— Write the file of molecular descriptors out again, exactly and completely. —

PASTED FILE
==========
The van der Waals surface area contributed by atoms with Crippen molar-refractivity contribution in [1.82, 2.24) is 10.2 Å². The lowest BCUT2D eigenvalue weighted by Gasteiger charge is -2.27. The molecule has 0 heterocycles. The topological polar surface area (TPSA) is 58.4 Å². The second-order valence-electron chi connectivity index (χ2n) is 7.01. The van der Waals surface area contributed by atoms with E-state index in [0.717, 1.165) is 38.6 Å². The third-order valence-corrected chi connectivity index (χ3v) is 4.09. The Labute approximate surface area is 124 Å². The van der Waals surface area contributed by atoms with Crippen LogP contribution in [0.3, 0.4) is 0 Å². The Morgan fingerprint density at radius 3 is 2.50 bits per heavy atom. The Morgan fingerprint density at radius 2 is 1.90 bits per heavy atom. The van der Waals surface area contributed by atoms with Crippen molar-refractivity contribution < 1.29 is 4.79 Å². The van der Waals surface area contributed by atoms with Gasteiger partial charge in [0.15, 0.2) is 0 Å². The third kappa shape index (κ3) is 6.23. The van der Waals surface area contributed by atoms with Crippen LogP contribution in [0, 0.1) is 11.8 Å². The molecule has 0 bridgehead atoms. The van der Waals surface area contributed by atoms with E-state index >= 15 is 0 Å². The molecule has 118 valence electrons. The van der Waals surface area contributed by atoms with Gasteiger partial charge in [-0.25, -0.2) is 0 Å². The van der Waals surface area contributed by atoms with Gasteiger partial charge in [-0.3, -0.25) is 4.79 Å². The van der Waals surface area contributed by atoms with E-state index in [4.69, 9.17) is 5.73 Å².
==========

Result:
The van der Waals surface area contributed by atoms with Crippen molar-refractivity contribution in [1.82, 2.24) is 10.2 Å². The lowest BCUT2D eigenvalue weighted by Gasteiger charge is -2.27. The molecule has 0 heterocycles. The topological polar surface area (TPSA) is 58.4 Å². The second-order valence-electron chi connectivity index (χ2n) is 7.01. The van der Waals surface area contributed by atoms with E-state index in [0.717, 1.165) is 38.6 Å². The third-order valence-corrected chi connectivity index (χ3v) is 4.09. The Labute approximate surface area is 124 Å². The van der Waals surface area contributed by atoms with Crippen LogP contribution in [0.3, 0.4) is 0 Å². The Morgan fingerprint density at radius 3 is 2.50 bits per heavy atom. The Morgan fingerprint density at radius 2 is 1.90 bits per heavy atom. The van der Waals surface area contributed by atoms with Crippen molar-refractivity contribution < 1.29 is 4.79 Å². The van der Waals surface area contributed by atoms with Gasteiger partial charge in [0.15, 0.2) is 0 Å². The third kappa shape index (κ3) is 6.23. The van der Waals surface area contributed by atoms with Crippen LogP contribution in [0, 0.1) is 11.8 Å². The molecule has 0 bridgehead atoms. The van der Waals surface area contributed by atoms with E-state index >= 15 is 0 Å². The molecule has 118 valence electrons. The van der Waals surface area contributed by atoms with Gasteiger partial charge in [-0.25, -0.2) is 0 Å². The van der Waals surface area contributed by atoms with Gasteiger partial charge in [-0.3, -0.25) is 4.79 Å². The van der Waals surface area contributed by atoms with E-state index in [4.69, 9.17) is 5.73 Å².